Fiscal Impact of Special Needs Vouchers Hits Declining Enrollment Districts Doubly Hard

school_vouchersLate last week, the Department of Public Instruction (DPI) announced 2016-17 enrollment figures for the state’s various private school voucher programs.  This included the first year of the Special Needs Scholarship (voucher) Program and the Wisconsin, Racine, and Milwaukee voucher programs.

Altogether, the state will spend nearly a quarter of a billion dollars ($244 million) in 2016-17 on the various voucher programs it has authorized. This post examines the scope and impact of special needs vouchers.

Twenty-two school districts, including MPS, will lose a combined $2.4 million in state aid this year to fund vouchers for 202 students with disabilities in private schools. Eleven of the 22 districts will lose additional amounts of revenue because they are in declining enrollment.  MPS, the state’s largest district, will likely lose an additional $1 million in revenue limit authority in addition to lost aid, while other districts will lose smaller amounts.

Figures released late last week show 206 individual students with disabilities, which translates to 202.4 full-time equivalent (FTE) students (a 4-year-old kindergarten student may be counted as 0.5 FTE or 0.6 FTE, for example) will receive taxpayer-funded vouchers to attend a private school under the special needs voucher program in the 2016-17 school year. Many of these new vouchers are supporting children who were already attending private schools.

Each participating private school receives a voucher payment of $12,000 per (FTE) student, regardless of the severity of the child’s disability or disabilities.

The full $12,000 cost of the voucher is deducted from the general aid allotment of the public school district where the special needs voucher student resides. If the school district’s general school aid payments are not sufficient to cover the full cost of the special needs voucher, the remaining amount is deducted from other state aid payments the district will receive.

Districts may recoup a portion of the lost aid as special needs voucher students are included in the resident public school district’s membership for state general aid and revenue limit purposes; however, most districts will still face an ongoing shortfall of $2,000 or more per participating child each year.

Further, for districts in declining enrollment the revenue hit will be greater than just the lost aid. Eleven of the 22 districts (i.e., Arrowhead, Cudahy, MPS, North Lake, Racine, Swallow, Watertown, Waukesha, Wauwatosa, West Allis, Whitefish Bay) are in declining enrollment and will lose revenue under both the base-year guarantee and the declining enrollment exemption, two features of the revenue limit formula intended to protect districts against the effects of declining enrollment on district revenues. The affected districts will lose roughly equal amounts of revenue under each provision.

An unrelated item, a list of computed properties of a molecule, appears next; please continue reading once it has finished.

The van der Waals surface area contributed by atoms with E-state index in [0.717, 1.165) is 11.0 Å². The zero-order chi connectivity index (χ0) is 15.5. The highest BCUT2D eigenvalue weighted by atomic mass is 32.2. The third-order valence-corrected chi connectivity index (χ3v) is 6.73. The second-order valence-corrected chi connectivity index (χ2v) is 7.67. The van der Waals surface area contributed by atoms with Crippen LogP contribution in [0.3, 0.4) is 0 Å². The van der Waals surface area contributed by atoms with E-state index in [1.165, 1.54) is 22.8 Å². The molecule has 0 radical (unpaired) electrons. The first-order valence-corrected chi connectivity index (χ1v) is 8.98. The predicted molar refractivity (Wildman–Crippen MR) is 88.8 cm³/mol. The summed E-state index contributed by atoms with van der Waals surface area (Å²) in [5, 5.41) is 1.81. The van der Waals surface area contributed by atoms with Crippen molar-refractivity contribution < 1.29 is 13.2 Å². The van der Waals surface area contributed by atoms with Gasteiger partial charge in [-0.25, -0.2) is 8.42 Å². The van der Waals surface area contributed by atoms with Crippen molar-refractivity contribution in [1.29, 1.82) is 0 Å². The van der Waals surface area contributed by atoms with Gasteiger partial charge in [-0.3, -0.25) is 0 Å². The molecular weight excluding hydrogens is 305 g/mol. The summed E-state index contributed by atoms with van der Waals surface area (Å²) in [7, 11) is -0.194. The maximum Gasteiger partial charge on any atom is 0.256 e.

There is no income limitation on eligibility for a special needs voucher. So, in addition to the $12,000 voucher payment it receives from the state, a participating private schools will be able to charge tuition and fees above and beyond the voucher payment

The special needs voucher program was originally created — with little debate — as part of the 2015-17 state budget.  Under the program, as originally approved, in order to be eligible for a special needs voucher, a student had to be enrolled in a public school district for the entire previous school year, have an Individualized Education Program (IEP) or services plan is in effect, and have been denied a seat through the Public School Open Enrollment program.

However, alternative eligibility criteria were subsequently written into the law late in the 2015-16 legislative session. Those criteria, which specifically apply only for the first year of the program, allowed students who were not attending a public school for the entire prior school year to be eligible for a special needs voucher if they both had an IEP or services plan that was developed or implemented between July 1, 2011, and June 30, 2016, and met the open enrollment denial requirements between the 2011-12 and 2015-16 school years.

As this article in the Milwaukee Journal Sentinel notes, a number of private schools have taken advantage of the second option — available for just one year — to shift some of their existing special-education students into the program. And, once those students are in the program, they can stay in until they graduate.

The Journal Sentinel article notes:

“The second option is how Lake Country Lutheran High School (which the article elsewhere points out will receive $108,000 this year for nine students who qualified for special-needs vouchers, including five who were already attending the school) got new resources for some of its existing students. And it’s also how St. Marcus Lutheran School, where almost all children attend with a Milwaukee Parental Choice Program voucher worth about $7,300 annually, shifted almost 70 students onto special-needs vouchers.

“St. Marcus leaders directed their parents of children with disabilities to apply for open enrollment at suburban districts that they knew had no seats available and that they knew their parents had no desire to attend. Once the districts denied the applications, the St. Marcus children were eligible for hew higher paying vouchers.”